A new photorealistic renderer for 3ds Max, Corona shows striking results. With both biased and unbiased rendering functions, this CPU renderer is making waves in architectural visualisation.
Ease of use and final image quality are prioritised in Corona, but the main differentiator with this renderer is speed. With multi-threaded processing, displacement precomputing and Intel Embree Ray Tracing Kernels among a list of performance improvements, power is key here. Corona’s fully ray traced subsurface scattering is also amazingly speedy.
The UI has been designed to minimise hassle, making Corona quick to learn and easy to use. Options for increased flexibility include reducing render time by rendering glass without caustics, altering environment maps and making adjustments while rendering.
For artists working in architectural visualisation, the material preview uses the same rendering engine as the final frame rendering – so you know what your final image will look like earlier. The GGX microfacet model produces highly realistic metals and glossy materials. You can use HDRI, IES files, Sun & Sky system, 3ds Max lights or Corona lights to light scenes, with no sampling multipliers or need to create artificial fill or dome lights.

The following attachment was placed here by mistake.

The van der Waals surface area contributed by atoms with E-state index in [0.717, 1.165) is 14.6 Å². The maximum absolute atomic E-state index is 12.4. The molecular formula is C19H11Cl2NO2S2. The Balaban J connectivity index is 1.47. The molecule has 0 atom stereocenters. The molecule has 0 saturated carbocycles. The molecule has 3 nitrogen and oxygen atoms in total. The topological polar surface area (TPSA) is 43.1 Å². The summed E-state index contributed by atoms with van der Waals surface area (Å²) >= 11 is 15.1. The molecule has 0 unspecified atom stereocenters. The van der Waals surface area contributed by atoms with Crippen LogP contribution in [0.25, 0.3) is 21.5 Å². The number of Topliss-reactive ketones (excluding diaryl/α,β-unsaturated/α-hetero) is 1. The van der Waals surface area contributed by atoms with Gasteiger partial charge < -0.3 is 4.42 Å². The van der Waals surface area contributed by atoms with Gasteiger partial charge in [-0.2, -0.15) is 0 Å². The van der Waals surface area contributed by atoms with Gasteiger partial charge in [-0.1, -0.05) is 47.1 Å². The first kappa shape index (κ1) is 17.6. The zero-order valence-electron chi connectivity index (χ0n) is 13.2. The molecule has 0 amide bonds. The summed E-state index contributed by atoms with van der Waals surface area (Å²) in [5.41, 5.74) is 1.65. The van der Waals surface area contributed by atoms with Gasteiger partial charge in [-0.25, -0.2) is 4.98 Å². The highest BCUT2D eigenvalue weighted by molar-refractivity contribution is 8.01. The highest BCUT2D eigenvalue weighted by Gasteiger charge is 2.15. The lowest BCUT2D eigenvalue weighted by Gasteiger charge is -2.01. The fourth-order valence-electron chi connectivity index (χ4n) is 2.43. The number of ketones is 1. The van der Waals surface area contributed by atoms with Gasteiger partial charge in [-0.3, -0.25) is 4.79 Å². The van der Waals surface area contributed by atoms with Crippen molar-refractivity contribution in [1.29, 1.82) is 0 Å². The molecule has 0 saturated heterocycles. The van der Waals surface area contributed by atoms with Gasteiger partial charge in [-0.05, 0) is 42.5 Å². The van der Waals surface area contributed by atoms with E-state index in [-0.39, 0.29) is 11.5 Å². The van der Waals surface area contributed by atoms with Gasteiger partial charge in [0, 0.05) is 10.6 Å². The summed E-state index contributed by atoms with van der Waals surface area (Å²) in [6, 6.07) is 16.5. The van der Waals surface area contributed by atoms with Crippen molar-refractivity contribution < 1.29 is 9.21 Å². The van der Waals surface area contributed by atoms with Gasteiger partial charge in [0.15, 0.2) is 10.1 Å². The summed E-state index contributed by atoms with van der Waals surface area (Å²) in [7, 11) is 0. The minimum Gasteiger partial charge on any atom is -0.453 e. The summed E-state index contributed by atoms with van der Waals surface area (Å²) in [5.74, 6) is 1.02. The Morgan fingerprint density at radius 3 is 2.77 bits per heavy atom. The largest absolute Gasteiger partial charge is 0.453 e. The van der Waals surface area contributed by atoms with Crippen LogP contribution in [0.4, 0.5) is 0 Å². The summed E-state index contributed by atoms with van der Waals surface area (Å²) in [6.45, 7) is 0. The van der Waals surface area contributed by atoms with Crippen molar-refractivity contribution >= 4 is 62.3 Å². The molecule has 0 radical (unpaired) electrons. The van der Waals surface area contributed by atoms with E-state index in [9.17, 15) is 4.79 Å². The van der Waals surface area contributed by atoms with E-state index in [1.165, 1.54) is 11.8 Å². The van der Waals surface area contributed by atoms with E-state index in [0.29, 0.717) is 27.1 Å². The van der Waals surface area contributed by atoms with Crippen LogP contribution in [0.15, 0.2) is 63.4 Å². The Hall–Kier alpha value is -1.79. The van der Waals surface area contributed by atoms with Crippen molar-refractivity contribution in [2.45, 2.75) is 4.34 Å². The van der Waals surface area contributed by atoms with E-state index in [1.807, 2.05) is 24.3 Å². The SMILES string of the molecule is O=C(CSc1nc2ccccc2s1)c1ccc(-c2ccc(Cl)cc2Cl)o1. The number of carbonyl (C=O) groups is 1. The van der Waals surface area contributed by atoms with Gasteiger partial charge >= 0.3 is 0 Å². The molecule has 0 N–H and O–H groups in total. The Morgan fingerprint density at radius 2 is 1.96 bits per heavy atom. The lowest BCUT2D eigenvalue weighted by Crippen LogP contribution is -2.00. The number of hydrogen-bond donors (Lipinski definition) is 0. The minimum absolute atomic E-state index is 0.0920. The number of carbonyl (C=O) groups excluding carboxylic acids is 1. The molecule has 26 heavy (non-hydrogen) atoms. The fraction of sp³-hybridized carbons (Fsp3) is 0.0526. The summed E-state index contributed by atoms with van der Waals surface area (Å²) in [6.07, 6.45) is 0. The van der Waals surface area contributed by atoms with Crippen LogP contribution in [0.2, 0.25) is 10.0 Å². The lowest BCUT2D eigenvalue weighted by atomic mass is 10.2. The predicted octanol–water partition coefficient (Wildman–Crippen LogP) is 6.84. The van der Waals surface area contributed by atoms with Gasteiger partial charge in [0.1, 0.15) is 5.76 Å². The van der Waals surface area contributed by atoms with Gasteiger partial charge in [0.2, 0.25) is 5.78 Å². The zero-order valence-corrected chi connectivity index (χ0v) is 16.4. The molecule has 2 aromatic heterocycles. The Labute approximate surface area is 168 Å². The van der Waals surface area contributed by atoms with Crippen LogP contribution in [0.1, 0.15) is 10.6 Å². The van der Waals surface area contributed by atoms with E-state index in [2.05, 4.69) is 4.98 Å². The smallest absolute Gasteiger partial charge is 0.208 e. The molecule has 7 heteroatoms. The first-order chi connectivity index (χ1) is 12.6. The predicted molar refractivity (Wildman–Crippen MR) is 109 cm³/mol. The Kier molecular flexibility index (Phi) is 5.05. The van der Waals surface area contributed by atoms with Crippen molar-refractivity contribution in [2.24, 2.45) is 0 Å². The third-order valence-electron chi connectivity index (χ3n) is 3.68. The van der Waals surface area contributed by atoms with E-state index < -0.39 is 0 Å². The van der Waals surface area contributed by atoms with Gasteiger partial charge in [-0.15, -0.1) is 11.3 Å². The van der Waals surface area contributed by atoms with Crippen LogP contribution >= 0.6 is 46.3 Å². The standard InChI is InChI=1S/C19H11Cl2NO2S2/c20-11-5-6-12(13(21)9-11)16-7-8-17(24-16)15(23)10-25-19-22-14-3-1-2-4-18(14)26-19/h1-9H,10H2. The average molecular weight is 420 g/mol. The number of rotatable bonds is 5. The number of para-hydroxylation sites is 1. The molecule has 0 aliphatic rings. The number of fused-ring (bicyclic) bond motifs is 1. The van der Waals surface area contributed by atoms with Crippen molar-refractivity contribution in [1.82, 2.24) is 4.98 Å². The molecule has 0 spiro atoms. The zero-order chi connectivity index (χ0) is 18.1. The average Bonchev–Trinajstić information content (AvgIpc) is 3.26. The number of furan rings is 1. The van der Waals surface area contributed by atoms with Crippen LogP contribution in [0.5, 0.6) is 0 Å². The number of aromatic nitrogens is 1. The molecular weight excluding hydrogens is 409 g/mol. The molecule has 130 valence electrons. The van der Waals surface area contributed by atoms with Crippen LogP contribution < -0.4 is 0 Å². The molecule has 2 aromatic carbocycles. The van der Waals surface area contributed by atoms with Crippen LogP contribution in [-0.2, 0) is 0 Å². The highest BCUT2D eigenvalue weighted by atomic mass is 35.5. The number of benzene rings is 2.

The pictures say it all. The Corona Renderer is a very impressive full CPU renderer.
NVIDIA’s lightening fast denoising has been implemented into Corona 3, making interactive rendering (IR) even faster.
IR feedback has been optimised making it faster and more responsive, thanks to bug fixes that address random restarts and crashes.
Displacement settings can be lowered in Corona 3 without sacrificing image quality. Memory usage during displacement can be lowered up to 50%.
Corona 3’s memory optimisation enables users working with 8k video to save 2.5GB compared to Corona 2.
CoronaMultiMap and CoronaUvwRandomize now benefit from mesh randomisation, giving renders an extra level of realism.